[This article appeared in the September 2012 newsletter of the RHS Fruit Group]
George Eliot named it in Mill On The Floss (1860), as did Mary Webb in Precious Bane (1924), and this year northern supermarket chain Booths featured it in their promotion of Forgotten Foods – damson cheese. Its transition from domestic pantry stalwart to slow food artisan-producer product, found in delis and at food festivals, mirrors the recent revival of interest in prunus insititia, the plum of Damascus.
Grown in this country since Roman times, damsons used to be harvested from orchards, hedgerows and cottage gardens on an industrial scale, to satisfy the needs of cloth dyers and jam factories. Chemical dyes replaced fruit, sweet tastes changed away from the tartness of damson, demand disappeared, and swathes of damson trees became neglected, unwanted, or dug up.
This century, damsons have made a comeback, thanks to increasing interest in home baking and preserving, slow foods, traditional British foods, wild foods and foraging, growing and cooking your own food. This has been stimulated by TV gardening and cookery programmes and their spin-off books and websites, community orchards, farmers’ markets, food fairs and festivals and ‘food tourism’, and the rise of small, artisan food and drinks producers.
My own interest started when we moved into a house with a well-established damson tree n the back garden. It needed no pruning or tending, had no diseases, and gave bumper crops in late summer that we turned into damson crumbles, gin, and jam.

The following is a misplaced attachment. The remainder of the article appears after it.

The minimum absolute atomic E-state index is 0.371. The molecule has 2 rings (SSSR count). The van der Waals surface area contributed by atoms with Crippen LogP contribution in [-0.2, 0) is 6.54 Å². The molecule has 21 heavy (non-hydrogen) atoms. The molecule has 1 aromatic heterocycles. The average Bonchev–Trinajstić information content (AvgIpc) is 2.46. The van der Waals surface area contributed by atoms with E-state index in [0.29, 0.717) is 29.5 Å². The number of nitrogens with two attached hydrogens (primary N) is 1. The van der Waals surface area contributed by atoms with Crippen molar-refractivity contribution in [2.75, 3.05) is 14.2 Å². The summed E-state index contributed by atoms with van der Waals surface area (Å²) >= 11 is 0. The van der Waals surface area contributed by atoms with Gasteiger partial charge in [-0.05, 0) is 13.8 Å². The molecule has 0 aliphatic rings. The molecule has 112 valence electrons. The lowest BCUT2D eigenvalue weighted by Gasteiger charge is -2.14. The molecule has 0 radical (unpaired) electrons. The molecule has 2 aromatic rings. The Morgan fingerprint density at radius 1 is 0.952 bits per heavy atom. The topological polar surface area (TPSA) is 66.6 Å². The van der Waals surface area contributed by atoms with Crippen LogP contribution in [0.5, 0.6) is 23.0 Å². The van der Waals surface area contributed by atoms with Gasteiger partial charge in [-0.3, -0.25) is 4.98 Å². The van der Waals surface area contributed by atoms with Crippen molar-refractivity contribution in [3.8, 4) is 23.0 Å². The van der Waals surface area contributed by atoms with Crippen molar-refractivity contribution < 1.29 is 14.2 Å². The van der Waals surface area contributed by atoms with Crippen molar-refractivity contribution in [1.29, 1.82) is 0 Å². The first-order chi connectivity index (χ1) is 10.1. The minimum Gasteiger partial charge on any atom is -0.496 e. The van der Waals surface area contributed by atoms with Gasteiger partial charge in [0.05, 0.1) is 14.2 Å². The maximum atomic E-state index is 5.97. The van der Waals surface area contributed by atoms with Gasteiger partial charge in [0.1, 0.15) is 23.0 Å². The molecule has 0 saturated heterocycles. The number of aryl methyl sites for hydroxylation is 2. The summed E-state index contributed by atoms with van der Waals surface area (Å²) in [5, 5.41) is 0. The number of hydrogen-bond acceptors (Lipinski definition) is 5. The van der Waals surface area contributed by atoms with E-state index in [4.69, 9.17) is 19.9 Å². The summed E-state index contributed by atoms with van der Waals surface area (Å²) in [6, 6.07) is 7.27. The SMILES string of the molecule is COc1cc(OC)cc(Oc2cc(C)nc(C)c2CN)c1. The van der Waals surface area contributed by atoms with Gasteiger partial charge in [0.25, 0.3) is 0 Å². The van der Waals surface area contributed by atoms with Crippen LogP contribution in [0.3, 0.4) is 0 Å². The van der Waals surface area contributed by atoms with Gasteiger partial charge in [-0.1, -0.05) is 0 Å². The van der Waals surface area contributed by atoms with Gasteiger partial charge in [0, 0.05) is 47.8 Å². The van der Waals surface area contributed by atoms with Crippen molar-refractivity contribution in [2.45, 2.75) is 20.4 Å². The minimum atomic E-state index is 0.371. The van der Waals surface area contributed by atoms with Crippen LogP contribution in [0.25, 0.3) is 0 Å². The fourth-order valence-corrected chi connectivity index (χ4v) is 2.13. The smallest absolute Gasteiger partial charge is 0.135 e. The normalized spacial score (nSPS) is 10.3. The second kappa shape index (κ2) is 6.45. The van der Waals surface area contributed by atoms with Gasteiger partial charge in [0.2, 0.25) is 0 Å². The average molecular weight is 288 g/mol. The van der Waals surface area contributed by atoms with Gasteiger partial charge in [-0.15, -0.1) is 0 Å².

Since then I’ve been collecting all sorts of stuff about damsons that I’ve finally put together as A Guide to Damsons, a 64-page pdf available free to download from www.daiv.co.uk It has sections on varieties (over 30), growing and gathering (including 17 nurseries that supply damson trees), buying, storing, cooking, eating and drinking (more than 50 recipe titles, and an A-Z of TV cooks and food writers and their damson recipes). I have researched damsons in poetry and prose, and books and organizations focused on damsons. It also lists the many damson-based products now available – more than 40 jams, 20 beers, plus gins, wines, chutneys, syrups, sausages, ice creams and yoghurts.
Described by food writer Nigel Slater as ‘dangling from the tree’s fine twigs in early autumn like dusty, violet black bonbons’, and by naturalist and author Richard Mabey as having a beautiful ‘frost at midnight bloom’, damsons are hardy and tend to succeed where most other plum trees would fail – in areas of higher rainfall and less sunshine. Grow them from rootstock, or suckers (or even from stones), and they can thrive and crop for up to 50 years.
The Westmorland Damson Association, founded in 1996, holds an annual Damson Day in the damson hotspot LythValley in Cumbria each April, and the Shropshire Prune Damson group will be hosting its Damson Day near Ludlow on October 7th.
My video How To Make Damson Gin is on YouTube, and you can follow my tweets about all things damson on Twitter @damsonplums
Daiv Sizer September 2012